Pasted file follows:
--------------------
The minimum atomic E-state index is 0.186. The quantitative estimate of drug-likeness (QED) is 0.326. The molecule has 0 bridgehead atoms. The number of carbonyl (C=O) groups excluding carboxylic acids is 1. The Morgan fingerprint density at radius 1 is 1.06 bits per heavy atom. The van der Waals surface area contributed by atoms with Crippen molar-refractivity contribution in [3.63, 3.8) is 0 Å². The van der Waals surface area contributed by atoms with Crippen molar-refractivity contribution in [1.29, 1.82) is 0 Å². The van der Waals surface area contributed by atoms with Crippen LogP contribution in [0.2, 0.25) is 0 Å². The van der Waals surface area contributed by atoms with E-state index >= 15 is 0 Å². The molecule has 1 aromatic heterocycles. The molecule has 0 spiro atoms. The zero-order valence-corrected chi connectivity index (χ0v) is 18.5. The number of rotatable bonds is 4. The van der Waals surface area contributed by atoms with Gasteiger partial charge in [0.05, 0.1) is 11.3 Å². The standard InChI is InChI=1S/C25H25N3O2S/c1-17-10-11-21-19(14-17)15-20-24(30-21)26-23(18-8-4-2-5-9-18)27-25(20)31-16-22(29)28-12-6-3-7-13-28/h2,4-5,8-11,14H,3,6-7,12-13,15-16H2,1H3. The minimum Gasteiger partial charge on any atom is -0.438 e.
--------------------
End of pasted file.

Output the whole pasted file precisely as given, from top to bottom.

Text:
The minimum atomic E-state index is 0.186. The quantitative estimate of drug-likeness (QED) is 0.326. The molecule has 0 bridgehead atoms. The number of carbonyl (C=O) groups excluding carboxylic acids is 1. The Morgan fingerprint density at radius 1 is 1.06 bits per heavy atom. The van der Waals surface area contributed by atoms with Crippen molar-refractivity contribution in [3.63, 3.8) is 0 Å². The van der Waals surface area contributed by atoms with Crippen molar-refractivity contribution in [1.29, 1.82) is 0 Å². The van der Waals surface area contributed by atoms with Crippen LogP contribution in [0.2, 0.25) is 0 Å². The van der Waals surface area contributed by atoms with E-state index >= 15 is 0 Å². The molecule has 1 aromatic heterocycles. The molecule has 0 spiro atoms. The zero-order valence-corrected chi connectivity index (χ0v) is 18.5. The number of rotatable bonds is 4. The van der Waals surface area contributed by atoms with Gasteiger partial charge in [0.05, 0.1) is 11.3 Å². The standard InChI is InChI=1S/C25H25N3O2S/c1-17-10-11-21-19(14-17)15-20-24(30-21)26-23(18-8-4-2-5-9-18)27-25(20)31-16-22(29)28-12-6-3-7-13-28/h2,4-5,8-11,14H,3,6-7,12-13,15-16H2,1H3. The minimum Gasteiger partial charge on any atom is -0.438 e.